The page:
With the winter months on the way, many of you are going to be thinking about performing a muscle-building cycle to reshape your physique. However, unless you have a plan, you’re not going to have anything to show for all your hard work come spring.
Before jumping right into an intense weight-lifting workout, it’s a good idea to take three weeks to prepare your body for what’s to come. Keep in mind your goal when you prep your body for winter muscle building is not to get leaner and add definition, but to build a foundation from which you will work off of. You will start to notice more muscularity toward the very end of these three weeks and then, to a larger extent, once you move onto your full-fledged muscle-building program.
Here are the steps to take to prep your body for winter muscle building.
Take three full days off
If you have been going to the gym recently, you should immediately take three days off before beginning. Once you get into an intense muscle-building workout program, the stress load on the muscles will be incredibly high, so it’s important that you start with a clean slate.
During these three days off, do your best to avoid cardio training as well to really give both the muscles and central nervous system a complete rest.
If you haven’t been working out previously, you can use this time to get into the gym and do some light cardio activity, which will help get the body used to the vigorous movement again.
Assess your current food intake and your muscle building diet intake
During your three days off from the gym, you should do some research of the various calorie contents of the foods you’ve been eating and figure out exactly what your diet looks like.
If you’ve been maintaining your weight, this will give you a fairly accurate indication of how many calories your body burns each day and how many more you will need to start adding lean muscle mass on top of that.
If you’ve been on a fat-loss diet, over the next three days your goal is to bring your calories back up to maintenance intake. If you don’t know what this is, use the general guideline of 15 calories per pound of body weight. Keep in mind that factors such as height and age influence this, so you should also use a reference more tailored to you specifically such as the one found at CalorieKing.com.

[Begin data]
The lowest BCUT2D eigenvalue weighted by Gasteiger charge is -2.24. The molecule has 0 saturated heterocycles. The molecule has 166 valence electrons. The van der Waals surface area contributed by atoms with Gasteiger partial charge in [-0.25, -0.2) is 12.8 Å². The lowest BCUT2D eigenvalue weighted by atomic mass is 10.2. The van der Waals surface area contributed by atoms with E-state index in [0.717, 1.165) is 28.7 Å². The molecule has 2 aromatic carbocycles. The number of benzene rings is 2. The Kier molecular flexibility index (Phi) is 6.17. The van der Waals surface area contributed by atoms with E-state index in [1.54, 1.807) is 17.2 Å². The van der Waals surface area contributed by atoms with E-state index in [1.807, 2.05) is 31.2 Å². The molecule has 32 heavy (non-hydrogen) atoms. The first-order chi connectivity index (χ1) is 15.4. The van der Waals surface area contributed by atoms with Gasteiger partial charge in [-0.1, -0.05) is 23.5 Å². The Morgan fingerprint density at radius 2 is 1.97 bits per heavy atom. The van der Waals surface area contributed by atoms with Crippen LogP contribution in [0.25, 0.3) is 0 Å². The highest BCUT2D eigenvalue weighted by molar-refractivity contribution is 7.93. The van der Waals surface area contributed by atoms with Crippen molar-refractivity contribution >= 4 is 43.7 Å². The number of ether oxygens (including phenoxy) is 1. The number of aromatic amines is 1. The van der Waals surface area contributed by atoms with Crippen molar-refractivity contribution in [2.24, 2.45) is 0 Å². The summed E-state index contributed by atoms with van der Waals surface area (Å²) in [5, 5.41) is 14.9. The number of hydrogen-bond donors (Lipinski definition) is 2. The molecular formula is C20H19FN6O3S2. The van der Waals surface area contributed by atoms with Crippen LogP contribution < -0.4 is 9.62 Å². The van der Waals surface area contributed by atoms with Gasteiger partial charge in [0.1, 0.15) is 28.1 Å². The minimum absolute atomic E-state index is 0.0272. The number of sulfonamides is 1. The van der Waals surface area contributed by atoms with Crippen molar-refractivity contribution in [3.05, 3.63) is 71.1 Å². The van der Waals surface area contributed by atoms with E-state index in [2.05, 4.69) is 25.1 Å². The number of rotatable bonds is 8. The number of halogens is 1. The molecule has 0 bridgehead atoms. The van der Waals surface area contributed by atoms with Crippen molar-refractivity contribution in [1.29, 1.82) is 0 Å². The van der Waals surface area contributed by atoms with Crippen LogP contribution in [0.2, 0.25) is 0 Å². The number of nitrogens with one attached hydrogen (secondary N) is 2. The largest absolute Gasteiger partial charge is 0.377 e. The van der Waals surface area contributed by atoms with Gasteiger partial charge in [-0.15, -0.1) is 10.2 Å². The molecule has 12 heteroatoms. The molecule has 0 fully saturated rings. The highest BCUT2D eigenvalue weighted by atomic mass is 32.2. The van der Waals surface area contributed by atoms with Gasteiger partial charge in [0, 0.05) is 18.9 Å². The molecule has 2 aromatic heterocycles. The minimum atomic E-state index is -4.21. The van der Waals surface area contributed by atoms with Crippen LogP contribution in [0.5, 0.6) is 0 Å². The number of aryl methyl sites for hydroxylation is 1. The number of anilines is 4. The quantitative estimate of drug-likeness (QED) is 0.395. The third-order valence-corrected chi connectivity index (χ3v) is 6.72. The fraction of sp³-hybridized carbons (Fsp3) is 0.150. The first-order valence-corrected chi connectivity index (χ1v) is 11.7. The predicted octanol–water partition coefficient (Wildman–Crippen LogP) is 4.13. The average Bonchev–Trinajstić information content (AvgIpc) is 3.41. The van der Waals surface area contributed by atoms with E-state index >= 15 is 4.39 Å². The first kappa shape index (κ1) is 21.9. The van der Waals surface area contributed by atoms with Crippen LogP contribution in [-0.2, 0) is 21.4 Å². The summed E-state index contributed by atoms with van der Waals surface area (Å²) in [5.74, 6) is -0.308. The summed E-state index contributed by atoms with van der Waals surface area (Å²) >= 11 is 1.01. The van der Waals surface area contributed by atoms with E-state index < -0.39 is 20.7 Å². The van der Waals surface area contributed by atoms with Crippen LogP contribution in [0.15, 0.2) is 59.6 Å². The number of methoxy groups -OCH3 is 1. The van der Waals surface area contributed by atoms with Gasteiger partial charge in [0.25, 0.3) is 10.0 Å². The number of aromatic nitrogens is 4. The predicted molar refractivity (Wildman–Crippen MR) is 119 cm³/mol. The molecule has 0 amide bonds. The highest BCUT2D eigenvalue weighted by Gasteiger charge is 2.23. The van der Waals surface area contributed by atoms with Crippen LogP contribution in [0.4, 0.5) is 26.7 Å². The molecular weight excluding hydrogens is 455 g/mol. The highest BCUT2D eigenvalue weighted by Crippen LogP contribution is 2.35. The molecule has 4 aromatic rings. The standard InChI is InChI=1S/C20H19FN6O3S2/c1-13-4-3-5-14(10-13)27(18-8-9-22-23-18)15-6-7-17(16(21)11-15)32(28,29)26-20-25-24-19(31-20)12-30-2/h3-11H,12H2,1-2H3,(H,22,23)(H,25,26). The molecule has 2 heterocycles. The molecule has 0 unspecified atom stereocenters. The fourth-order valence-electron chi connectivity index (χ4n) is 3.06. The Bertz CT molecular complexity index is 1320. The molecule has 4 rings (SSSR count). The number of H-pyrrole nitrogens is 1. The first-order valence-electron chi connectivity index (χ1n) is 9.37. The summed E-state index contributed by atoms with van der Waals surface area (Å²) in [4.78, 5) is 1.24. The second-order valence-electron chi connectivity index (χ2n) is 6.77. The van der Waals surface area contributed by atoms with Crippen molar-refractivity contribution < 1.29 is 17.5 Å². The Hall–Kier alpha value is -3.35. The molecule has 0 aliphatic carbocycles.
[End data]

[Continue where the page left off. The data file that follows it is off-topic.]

It’s important to have this maintenance phase in there before you move on to a muscle-building stage because, in some cases, going from a lower calorie intake to a much higher calorie intake can promote fat gain. Maintenance is a good middle ground that allows your body to adjust.
Once you’ve determined this, you want to add about 250 to 500 additional calories to your maintenance to promote muscle building. Your protein requirements, regardless of what most people think, will not go up dramatically from maintenance, so ideally you want to place most of these additional calories in the form of carbs immediately after your workout to promote the leanest muscle building.
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Perform three full-body workouts using compound exercises only
After your three days have passed, it’s time to move back into weight-lifting workouts. For the first week, you should aim for three workouts, performing the main compound lifts of bench press, squat, deadlift, rows, and shoulder press. Be sure to plan a day of rest between each workout.
Complete three sets of each exercise using a rep range of 8 to 10 with moderately heavy weight. Double-check that you’re utilizing correct form, since this will set you off on the right track from the start.
Lower the rep ranges during your workout
After one week of that, you are going to lower the rep ranges down to the 5 to 8 rep range, using heavier weights. This will kick-start the muscle building process using exercises that will target all the muscles in the body.
At this point, you should also start the muscle-building diet you created for yourself to provide the body with the raw materials to synthesize new body mass.
Design your new workout split
After the last week and a half of the lower rep lifting is complete, you can choose to either stick with the program if you're enjoying it or come up with your preferred muscle-building workout split. Many men gravitate to upper/lower body splits since it allows for the addition of a few more exercises for each body part compared with the full-body workout, while still providing ample time for recovery.
Winter weight… the good kind
By using this three-week cycle, you can go into winter ready to see good muscle development. When spring starts to show its timid head, you can start shedding some of your fat and be ready to show off your results come summer.